Jennifer Egan's "A Visit from the Goon Squad" has won the 2010 Pulitzer Prize for fiction, it was announced Monday. "A Visit From the Goon Squad" was cited by the Pulitzer committee cited for being "an inventive investigation of growing up and growing old in the digital age, displaying a big-hearted curiosity about cultural change at warp speed." The book, Egan's fifth, is the recipient of the National Book Critics Circle Award for fiction and is a finalist for the Los Angeles Times Book Prize.
Siddhartha Mukherjee, an oncologist, won the Pulitzer Prize for general nonfiction for his stunning first book, "The Emperor of All Maladies: A History of Cancer." Mukherjee book, the committee wrote, is "an elegant inquiry, at once clinical and personal, into the long history of an insidious disease that, despite treatment breakthroughs, still bedevils medical science."
Former U.S. poet laureate Kay Ryan won the Pulitzer Prize for poetry for her collection "The Best of It: New and Selected Poems." Ryan's poetry collection was cited for being "witty, rebellious and yet tender, a treasure trove of an iconoclastic and joyful mind."
Ron Chernow won the Pulitzer Prize in biography for "Washington: A Life," cited as "a sweeping, authoritative portrait of an iconic leader learning to master his private feelings in order to fulfill his public duties."
The Pulitzer Prize for history was won by Eric Foner for his book "The Fiery Trial: Abraham Lincoln and American Slavery," described as "a well-orchestrated examination of Lincoln's changing views of slavery, bringing unforeseeable twists and a fresh sense of improbability to a familiar story."
- "The Privileges," by Jonathan Dee (Random House), a contemporary, wide-ranging tale about an elite Manhattan family, moral bankruptcy and the long reach of wealth
- "The Surrendered," by Chang-rae Lee (Riverhead Books), a haunting and often heartbreaking epic whose characters explore the deep reverberations of love, devotion and war.
General nonfiction finalists:
- "The Shallows: What the Internet Is Doing to Our Brain," by Nicholas Carr (W.W. Norton & Company), a thought-provoking exploration of the Internet's physical and cultural consequences, rendering highly technical material intelligible to the general reader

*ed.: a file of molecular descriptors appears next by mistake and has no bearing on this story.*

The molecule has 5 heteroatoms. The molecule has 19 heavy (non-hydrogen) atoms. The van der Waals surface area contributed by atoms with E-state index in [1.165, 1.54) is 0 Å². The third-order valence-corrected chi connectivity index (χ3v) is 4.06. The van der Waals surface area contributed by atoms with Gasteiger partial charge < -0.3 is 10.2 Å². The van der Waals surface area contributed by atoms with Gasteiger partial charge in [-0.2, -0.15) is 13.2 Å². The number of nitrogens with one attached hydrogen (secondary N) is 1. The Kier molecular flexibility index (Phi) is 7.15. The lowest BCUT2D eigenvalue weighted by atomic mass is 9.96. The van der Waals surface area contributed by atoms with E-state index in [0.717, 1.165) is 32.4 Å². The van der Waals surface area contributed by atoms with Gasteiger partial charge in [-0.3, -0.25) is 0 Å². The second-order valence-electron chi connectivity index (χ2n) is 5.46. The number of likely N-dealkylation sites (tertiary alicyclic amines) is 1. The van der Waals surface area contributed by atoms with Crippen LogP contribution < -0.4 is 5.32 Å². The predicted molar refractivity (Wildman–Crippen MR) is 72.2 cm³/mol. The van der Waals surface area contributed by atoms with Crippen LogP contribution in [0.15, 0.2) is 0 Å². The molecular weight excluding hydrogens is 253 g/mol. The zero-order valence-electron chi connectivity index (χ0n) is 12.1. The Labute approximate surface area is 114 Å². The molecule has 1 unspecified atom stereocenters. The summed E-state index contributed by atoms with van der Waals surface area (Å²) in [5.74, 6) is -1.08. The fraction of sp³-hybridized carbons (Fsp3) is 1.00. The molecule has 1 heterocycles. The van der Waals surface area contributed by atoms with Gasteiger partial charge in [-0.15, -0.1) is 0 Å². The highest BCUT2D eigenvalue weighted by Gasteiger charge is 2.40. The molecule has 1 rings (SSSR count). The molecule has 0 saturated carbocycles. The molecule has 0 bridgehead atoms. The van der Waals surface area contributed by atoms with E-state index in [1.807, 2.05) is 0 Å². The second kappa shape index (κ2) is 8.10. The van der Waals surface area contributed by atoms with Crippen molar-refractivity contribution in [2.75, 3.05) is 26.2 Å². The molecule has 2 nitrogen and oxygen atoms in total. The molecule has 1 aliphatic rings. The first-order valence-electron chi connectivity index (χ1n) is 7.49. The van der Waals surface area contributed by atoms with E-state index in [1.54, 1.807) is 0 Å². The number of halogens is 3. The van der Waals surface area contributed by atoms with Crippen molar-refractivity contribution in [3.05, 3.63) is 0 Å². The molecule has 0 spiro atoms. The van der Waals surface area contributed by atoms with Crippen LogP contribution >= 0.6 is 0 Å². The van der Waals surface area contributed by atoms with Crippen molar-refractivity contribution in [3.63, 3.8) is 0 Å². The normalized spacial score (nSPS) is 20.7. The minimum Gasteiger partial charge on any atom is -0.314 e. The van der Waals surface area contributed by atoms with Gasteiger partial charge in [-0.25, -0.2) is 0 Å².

- "Empire of the Summer Moon: Quanah Parker and the Rise and Fall of the Comanches, the Most Powerful Indian Tribe in American History," by S.C. Gwynne (Scribner), a memorable examination of the longest and most brutal of all the wars between European settlers and a single Indian tribe.
- "The Common Man," by Maurice Manning (Houghton Mifflin Harcourt), a rich, often poignant collection of poems rooted in a rural Kentucky experiencing change in its culture and landscape.
- "Break the Glass," by Jean Valentine (Copper Canyon Press), a collection of imaginative poems in which small details can accrue great power and a reader is never sure where any poem might lead.
- "The Publisher: Henry Luce and His American Century," by Alan Brinkley (Alfred A. Knopf), a fresh, fair-minded assessment of a complicated man who transformed the news business and showed busy Americans new ways to see the world.
- "Mrs. Adams in Winter: A Journey in the Last Days of Napoleon," by Michael O'Brien (Farrar, Straus and Giroux), a graceful account of a remarkable journey by Louisa Catherine Adams, the wife of a future president, who traveled with a young son across a Europe still reeling from warfare.
- "Confederate Reckoning: Power and Politics in the Civil War South," by Stephanie McCurry (Harvard University Press), an insightful work analyzing the experience of disenfranchised white women and black slaves who were left when Confederate soldiers headed for the battlefield.
- "Eden on the Charles: The Making of Boston," by Michael Rawson (Harvard University Press), an impressive selection of case studies that reveal how Boston helped shape the remarkable growth of American cities in the 19th century.